On this day in 1953, a prototype Chevy Corvette debuted at a Motorama auto show in New York City. Then, in June of that year, the first production Corvette rolled out of a plant in Flint, Mich. That first Corvette had an all-fiberglass body, white on the outside, red on the inside, and had a price tag of $3500. A radio and heater were optional.

It only had a 150-horsepower engine, and GM sold only 300 of them that first year.

GM planned to build 10,000 Corvettes in 1954, but sales were so bad, they only turned out a third of that, and many of them just sat unsold in dealership lots. They were thinking of dropping the line until Ford turned out the Thunderbird in 1955. That was the competition GM needed, so they began to soup up the Corvette.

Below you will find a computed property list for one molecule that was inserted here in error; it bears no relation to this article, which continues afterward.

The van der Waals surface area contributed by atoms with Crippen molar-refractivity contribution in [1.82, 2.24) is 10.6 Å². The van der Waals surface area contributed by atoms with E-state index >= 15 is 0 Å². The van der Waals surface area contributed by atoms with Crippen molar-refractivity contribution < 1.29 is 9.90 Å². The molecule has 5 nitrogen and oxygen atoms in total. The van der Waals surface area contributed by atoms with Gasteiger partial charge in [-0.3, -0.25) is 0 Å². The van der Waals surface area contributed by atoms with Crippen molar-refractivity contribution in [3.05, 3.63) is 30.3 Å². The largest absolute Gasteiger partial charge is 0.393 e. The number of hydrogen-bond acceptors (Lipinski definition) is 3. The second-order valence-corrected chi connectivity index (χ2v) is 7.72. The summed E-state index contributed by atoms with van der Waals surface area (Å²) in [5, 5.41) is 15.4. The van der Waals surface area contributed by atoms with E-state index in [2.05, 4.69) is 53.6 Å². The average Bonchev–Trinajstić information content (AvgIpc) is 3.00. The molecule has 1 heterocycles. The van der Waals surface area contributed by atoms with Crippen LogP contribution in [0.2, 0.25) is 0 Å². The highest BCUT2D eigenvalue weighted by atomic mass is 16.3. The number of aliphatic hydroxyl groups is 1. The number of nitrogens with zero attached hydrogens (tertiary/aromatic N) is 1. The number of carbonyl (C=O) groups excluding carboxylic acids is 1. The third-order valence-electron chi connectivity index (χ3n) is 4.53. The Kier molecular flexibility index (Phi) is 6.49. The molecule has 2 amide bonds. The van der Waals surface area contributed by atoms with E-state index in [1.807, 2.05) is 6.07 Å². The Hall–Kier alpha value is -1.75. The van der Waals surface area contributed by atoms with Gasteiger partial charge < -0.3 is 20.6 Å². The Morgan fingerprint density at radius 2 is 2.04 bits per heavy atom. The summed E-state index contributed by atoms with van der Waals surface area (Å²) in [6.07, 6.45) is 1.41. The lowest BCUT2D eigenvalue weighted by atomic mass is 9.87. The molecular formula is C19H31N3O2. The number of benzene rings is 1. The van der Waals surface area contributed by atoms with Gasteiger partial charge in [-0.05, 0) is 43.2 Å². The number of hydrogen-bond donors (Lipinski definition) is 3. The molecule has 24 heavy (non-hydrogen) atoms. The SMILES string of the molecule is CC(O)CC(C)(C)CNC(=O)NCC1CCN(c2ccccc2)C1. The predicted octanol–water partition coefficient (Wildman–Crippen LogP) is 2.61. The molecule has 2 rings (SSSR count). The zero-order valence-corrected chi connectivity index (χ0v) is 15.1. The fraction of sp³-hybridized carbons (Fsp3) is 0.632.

They started putting in more powerful engines, starting with a 195-horsepower engine in 1955, a 240-horsepower one in 1956 and a 283-horsepower engine in 1957. Corvettes then began setting speed records on the racing circuit, and when it was featured on the TV show 'Route 66', that’s all GM needed. Sales took off.

The 1 millionth Corvette was sold in 1992. It reached 1.5 million in sales in 2009, and 61 years later it’s still around.